Pretty much the perfect weeknight meal, carbonara takes about 15 minutes to pull together and you'll be fully-satisfied. If you insist on a vegetable, a simple arugula salad with the best extra virgin olive oil, a squeeze of lemon and salt and pepper is the way to go.

This recipe serves 2 - it's hard to make carbonara for more than 2 people at the same time. If you're feeding a larger group, make it in multiple batches.


  • 4 tablespoons extra virgin olive oil
  • 4 strips of bacon, cut into 1/4 inch wide pieces.
  • 1 cup, plus more for serving, grated Parmigiano Reggiano, Pecorino Romano (more traditional), or a mix
  • 2 whole eggs plus one yolk
  • salt and lots of freshly ground black pepper
  • 8 ounces spaghetti or bucatini


In a large pot of boiling, well-salted water, cook the pasta to just short of al dente.

In a bowl, whisk together the eggs, grated cheese, 3 tablespoons of olive oil and black pepper to taste.

In a large skillet off the heat, add the remaining tablespoon of the olive oil and the bacon. Place over medium-high heat and cook until almost, but not quite crispy. Remove to a paper towel from the pan, leaving the fat behind.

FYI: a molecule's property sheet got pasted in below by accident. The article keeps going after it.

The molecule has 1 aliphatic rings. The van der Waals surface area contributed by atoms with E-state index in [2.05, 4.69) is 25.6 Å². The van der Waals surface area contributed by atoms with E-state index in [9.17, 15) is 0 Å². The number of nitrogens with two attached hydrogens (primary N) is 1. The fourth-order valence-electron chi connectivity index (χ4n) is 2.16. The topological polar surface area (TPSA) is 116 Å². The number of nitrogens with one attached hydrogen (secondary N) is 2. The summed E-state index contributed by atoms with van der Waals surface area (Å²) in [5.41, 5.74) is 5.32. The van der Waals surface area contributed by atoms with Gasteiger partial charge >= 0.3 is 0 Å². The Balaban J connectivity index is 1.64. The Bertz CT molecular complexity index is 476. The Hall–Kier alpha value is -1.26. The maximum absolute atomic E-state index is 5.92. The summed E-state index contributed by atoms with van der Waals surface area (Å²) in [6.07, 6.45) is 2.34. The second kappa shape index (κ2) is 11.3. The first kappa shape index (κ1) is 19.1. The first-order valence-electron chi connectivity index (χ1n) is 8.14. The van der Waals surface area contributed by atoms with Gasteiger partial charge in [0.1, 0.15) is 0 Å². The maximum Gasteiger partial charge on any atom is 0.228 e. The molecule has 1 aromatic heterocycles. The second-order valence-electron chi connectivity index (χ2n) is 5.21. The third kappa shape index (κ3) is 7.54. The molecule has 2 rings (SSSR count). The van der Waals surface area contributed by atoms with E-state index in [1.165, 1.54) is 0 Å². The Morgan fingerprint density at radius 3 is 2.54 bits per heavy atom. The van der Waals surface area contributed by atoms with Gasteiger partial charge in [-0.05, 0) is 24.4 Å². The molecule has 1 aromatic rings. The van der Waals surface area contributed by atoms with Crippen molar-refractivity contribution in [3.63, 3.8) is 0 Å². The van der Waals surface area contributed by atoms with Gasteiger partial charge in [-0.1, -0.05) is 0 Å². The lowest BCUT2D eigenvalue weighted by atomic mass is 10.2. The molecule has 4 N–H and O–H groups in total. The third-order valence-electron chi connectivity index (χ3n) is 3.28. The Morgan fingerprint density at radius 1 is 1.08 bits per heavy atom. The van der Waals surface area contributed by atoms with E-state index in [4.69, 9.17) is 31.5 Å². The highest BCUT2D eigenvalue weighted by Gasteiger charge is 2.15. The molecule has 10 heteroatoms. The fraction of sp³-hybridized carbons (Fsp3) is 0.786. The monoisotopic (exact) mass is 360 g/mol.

Just before the pasta is done cooking, remove 1 cup of the pasta cooking water. Whisk 1/3 cup into the egg and cheese mixture.

When the pasta is done, remove from the pot and put it straight into the skillet with the remaining fat and turn the heat to high.  Stir the pasta to coat it in fat and season with about 1 teaspoon of salt, but this will depend on how salty your bacon is and how well-seasoned the pasta water is.  Taste to be sure.

Turn off the heat and let the pasta cool for 2 - 3 minutes, stirring to let off some of the heat. With tongs in hand, quickly stir in the egg mixture, being careful not to let the eggs touch the bottom of the pan for too long...you don't want scrambled eggs! Once it's well-mixed, you may want to loosen it with some of the reserved pasta water.

Check for seasoning and serve immediately - carbonara waits for no one!

print recipe

Pasta con le sarde

Because we're lovers of all things pasta, our favorite way to use sardines is Pasta con le Sarde.


  • 8 ounces dried pasta, we like bucatini here
  • 3 tablespoons extra virgin olive oil
  • 4 cloves of garlic, sliced thin
  • 1/2 teaspoon chili flakes
  • 1 small head of fennel, sliced thinly
  • 1 can of sardines, oil reserved
  • 1 lemon, zested and juiced
  • 1/2 cup of breadcrumbs (fresh is best, but dried will work as well)


Cook the bucatini in a large pot of salted, boiling water.